Bing’s collaborative Na Área project helps visitors discover more of Brazil’s favelas – and gives locals a digital boost

As visitors from around the world descend on Brazil for the world’s premier soccer tournament, they will be able to find more tourist attractions, landmarks, hotels and other points of interest, thanks to Bing’s Na Área, a project to bring communities in that country’s favelas together.

Starting with pilot programs in the Vidigal, Complexo de Maré and Manguinhos favelas – informal settlements that combined are home to 200,000 people – previously unavailable search results such as restaurants and trendy hot spots are already showing up on Bing.com in the form of local listings on searches, Bing Maps, Bing Mobile and Windows Smart Search. But just as important, the project involves great participation from the favelas’ residents, who are also able to share their culture through photo galleries.

The favelas are often very close to major metropolitan areas, yet they may as well be invisible to people from outside the area because their points of interest aren’t indexed by search engines. Bing has been able to work with non-governmental organizations as well as those from the public and private sectors to identify key spots within the communities – and include residents in the process. A major partner is IPP (Instituto Pereira Passos), linked to the Rio de Janeiro’s Civil House, which provided the maps and field data.


The tool developed by the Institute allows the residents of these communities to collaborate using a smartphone, tablet or any device with a GPS. Residents can take a photo of a particular location, send it over the Internet and add relevant information about it.

According to Eduarda La Rocque, president of IPP, “The project is important because it represents another step that IPP is taking to put these communities on the map – the official map – to help integrate them to the rest of the city, and value their places of interest. It is also important to emphasize that, in this partnership, we are employing resources from the private sector to foster public policies, a model that has been successfully accomplished with other IPP partners. We plan to extend the mapping to all drug traffic-free communities, and this is a great gift for the city, which is about to celebrate the 450th anniversary of its foundation.”

People who call favelas home make up six percent of Brazil’s nearly 200 million residents. There are thousands of these communities in the country. Until the release of “Na Área,” there were few places of interest indexed in the communities located in the hills, slums and suburbs of Rio. For example, less than one percent of the places in Complexo da Maré showed up in search results, according Bing’s data.

“The ones chosen were recommended by the IPP given their diversity – Vidigal, because of its touristic potential; Maré because of its size; and Manguinhos because the community had already self-organized to produce maps and was eager to enter in this partnership with the Government and us,” says Lúcio Tinoco, Bing’s Engineering Director and head of a team of 20 engineers based in Rio, who are working together with Bing’s global team.

But the people who live in the favelas aren’t digital outcasts – they’re equipped with the same devices that connect others around the world with what’s happening online. In the last decade, 65 percent of the population saw an increase their income, with an average monthly wages of $910.00, which moved them into the middle class. Nearly 50 percent of homes have a plasma or LCD TV, microwave and computer (of those, 31 percent have Internet access).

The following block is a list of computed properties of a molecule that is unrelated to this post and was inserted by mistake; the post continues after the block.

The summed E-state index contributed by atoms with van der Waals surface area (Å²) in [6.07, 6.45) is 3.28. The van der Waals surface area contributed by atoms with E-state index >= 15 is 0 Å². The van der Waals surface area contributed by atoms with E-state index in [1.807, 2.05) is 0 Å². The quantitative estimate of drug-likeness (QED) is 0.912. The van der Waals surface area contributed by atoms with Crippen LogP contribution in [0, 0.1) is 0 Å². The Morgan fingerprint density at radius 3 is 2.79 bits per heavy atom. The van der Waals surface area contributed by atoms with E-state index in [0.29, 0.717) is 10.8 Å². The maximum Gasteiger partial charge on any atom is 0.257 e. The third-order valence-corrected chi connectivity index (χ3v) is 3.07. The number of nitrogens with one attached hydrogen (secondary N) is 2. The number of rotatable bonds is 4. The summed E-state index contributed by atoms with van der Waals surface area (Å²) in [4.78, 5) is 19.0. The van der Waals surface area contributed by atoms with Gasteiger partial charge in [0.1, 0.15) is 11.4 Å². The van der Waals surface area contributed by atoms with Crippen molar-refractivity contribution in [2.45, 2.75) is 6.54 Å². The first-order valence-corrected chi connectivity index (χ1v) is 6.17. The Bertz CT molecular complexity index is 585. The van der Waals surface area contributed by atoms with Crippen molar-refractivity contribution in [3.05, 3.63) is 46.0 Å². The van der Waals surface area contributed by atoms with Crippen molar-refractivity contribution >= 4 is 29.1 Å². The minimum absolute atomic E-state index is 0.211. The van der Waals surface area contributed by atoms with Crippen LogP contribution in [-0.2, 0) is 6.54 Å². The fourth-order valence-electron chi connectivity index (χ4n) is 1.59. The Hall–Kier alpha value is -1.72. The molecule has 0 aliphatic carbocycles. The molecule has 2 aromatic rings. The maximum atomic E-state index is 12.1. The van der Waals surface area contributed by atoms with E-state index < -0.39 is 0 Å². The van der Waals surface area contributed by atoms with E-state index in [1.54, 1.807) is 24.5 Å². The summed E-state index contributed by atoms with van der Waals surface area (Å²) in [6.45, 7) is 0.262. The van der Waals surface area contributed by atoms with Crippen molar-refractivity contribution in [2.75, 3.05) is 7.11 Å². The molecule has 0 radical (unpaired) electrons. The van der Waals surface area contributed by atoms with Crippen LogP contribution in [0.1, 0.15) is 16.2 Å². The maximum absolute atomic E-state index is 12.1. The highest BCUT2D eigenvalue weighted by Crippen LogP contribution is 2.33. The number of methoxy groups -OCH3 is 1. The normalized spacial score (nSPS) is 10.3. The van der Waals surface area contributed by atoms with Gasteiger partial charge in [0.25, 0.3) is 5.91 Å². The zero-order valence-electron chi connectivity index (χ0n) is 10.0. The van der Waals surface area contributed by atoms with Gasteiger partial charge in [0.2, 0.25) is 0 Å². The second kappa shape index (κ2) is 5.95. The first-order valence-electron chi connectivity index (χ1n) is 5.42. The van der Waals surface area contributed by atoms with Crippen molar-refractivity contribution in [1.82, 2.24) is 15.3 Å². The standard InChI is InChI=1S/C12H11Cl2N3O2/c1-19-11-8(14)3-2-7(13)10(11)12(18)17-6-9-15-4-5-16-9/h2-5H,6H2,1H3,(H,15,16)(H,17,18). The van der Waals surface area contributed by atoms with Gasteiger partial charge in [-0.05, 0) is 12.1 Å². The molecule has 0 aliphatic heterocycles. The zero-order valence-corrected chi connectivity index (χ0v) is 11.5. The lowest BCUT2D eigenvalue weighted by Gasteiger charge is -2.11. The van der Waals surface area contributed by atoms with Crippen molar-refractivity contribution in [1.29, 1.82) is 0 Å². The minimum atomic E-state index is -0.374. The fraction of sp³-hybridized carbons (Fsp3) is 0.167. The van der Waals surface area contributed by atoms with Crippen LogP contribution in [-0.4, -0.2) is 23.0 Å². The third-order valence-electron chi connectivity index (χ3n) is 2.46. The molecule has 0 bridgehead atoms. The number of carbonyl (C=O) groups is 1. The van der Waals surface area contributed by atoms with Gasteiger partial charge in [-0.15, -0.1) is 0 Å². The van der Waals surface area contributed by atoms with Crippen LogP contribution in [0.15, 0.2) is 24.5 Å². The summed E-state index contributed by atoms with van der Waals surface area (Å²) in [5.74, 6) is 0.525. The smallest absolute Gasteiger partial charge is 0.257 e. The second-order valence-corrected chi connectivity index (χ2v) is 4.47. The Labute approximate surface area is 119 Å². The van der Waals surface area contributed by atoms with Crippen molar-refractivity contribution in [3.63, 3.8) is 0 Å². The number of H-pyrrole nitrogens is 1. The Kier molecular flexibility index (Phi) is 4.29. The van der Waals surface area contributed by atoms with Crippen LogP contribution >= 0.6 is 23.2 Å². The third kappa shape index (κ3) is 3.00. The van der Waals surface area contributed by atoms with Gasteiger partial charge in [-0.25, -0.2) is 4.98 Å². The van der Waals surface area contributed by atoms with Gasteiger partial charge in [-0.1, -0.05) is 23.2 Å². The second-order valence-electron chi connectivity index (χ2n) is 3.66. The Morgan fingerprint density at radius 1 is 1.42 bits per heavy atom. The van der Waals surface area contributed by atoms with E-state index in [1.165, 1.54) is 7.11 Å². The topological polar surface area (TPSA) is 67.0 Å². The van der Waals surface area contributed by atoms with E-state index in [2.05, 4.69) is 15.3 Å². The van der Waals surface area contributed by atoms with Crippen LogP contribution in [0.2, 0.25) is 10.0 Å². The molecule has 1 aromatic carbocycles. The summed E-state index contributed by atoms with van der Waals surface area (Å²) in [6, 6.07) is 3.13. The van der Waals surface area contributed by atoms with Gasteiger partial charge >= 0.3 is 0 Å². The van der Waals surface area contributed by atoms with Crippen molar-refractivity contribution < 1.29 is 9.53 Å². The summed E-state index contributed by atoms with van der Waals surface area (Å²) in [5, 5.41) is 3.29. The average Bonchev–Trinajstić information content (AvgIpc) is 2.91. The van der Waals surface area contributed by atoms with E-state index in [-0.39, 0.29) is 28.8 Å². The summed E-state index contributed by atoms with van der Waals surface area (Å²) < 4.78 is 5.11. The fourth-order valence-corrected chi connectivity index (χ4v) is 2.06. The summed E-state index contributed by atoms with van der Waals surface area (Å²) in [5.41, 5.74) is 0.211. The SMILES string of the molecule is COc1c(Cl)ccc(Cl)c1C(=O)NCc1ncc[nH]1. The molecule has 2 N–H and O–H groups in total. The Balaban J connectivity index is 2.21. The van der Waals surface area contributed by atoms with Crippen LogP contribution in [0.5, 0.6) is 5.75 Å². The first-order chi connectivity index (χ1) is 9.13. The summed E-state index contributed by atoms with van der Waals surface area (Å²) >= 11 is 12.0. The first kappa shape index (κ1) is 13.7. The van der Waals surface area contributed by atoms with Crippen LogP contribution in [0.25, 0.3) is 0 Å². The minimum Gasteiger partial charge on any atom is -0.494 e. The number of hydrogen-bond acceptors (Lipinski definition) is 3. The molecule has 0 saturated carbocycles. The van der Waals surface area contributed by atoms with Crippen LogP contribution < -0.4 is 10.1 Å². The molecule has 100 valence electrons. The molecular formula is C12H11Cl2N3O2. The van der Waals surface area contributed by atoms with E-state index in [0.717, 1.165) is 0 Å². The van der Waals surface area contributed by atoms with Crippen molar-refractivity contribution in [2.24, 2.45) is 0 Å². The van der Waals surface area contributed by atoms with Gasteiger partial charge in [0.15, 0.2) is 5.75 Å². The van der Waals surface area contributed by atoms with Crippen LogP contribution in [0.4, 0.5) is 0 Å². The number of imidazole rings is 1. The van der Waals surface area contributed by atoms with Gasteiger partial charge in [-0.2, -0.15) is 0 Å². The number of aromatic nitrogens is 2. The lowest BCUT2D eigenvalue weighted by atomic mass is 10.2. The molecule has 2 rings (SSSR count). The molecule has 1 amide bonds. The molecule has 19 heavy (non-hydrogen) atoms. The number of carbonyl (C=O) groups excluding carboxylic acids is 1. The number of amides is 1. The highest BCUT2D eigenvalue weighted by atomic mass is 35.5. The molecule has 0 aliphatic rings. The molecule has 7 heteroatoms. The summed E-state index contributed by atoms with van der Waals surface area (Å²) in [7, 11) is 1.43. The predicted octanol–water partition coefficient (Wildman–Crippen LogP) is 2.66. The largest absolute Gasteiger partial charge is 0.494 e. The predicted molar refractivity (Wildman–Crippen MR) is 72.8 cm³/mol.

The biggest common denominator for communication is the mobile phone, which 89 percent of the community has – and among them, 22 percent have smartphones.

Local inhabitants have contributed to the search results, such as the partnership with with Nós do Morro in Complexo de Maré, which worked with young people to teach them photography on Lumia phones, so they could capture the parts of their neighborhoods that matter to them.

“The project addresses the need people have to feel as a part of the city they live in, to identify themselves as being part of the wider community,” says André Koller, a resident and the founder of a company that produces a street guide of Vidigal. His role in the project is to collect all relevant data in the Vidigal. “It also gives their enterprises visibility and makes them easier to locate. This can have a positive socio-economic effect on their lives and make people outside the favela perceive it as a normal neighborhood.”

The project hopes to make visible venues such as churches, hotels, restaurants, car body shops, grocery stores and pharmacies. Tinoco says these communities are “very alive” and “very safe” – especially for foreign visitors. In 2011, he says, there were 3,600 points of business in one favela, but none of them were easy to find through search engines. But now, as a result of the project, you can search for a business such as “Casa Alto Vidigal” or “Laje Tia Lea no Vidigal” and find it on Bing.


“Local search is particularly important to mobile users and the six million mobile Internet users in Brazil´s middle class are essentially not included by any search engines,” says Tinoco. “It´s an opportunity for us to develop not just something useful to our new customers but also to set ourselves apart from the competition with a very positive, viral social message.”

By being listed in online information search services, local shop owners can benefit from a digital platform that can help bring them more business. Microsoft is committed to extending the project to other 40 communities by the end of the year.

“More than collecting information, we are interpreting the users’ needs to help them make the right decision at the right time,” says Tinoco.

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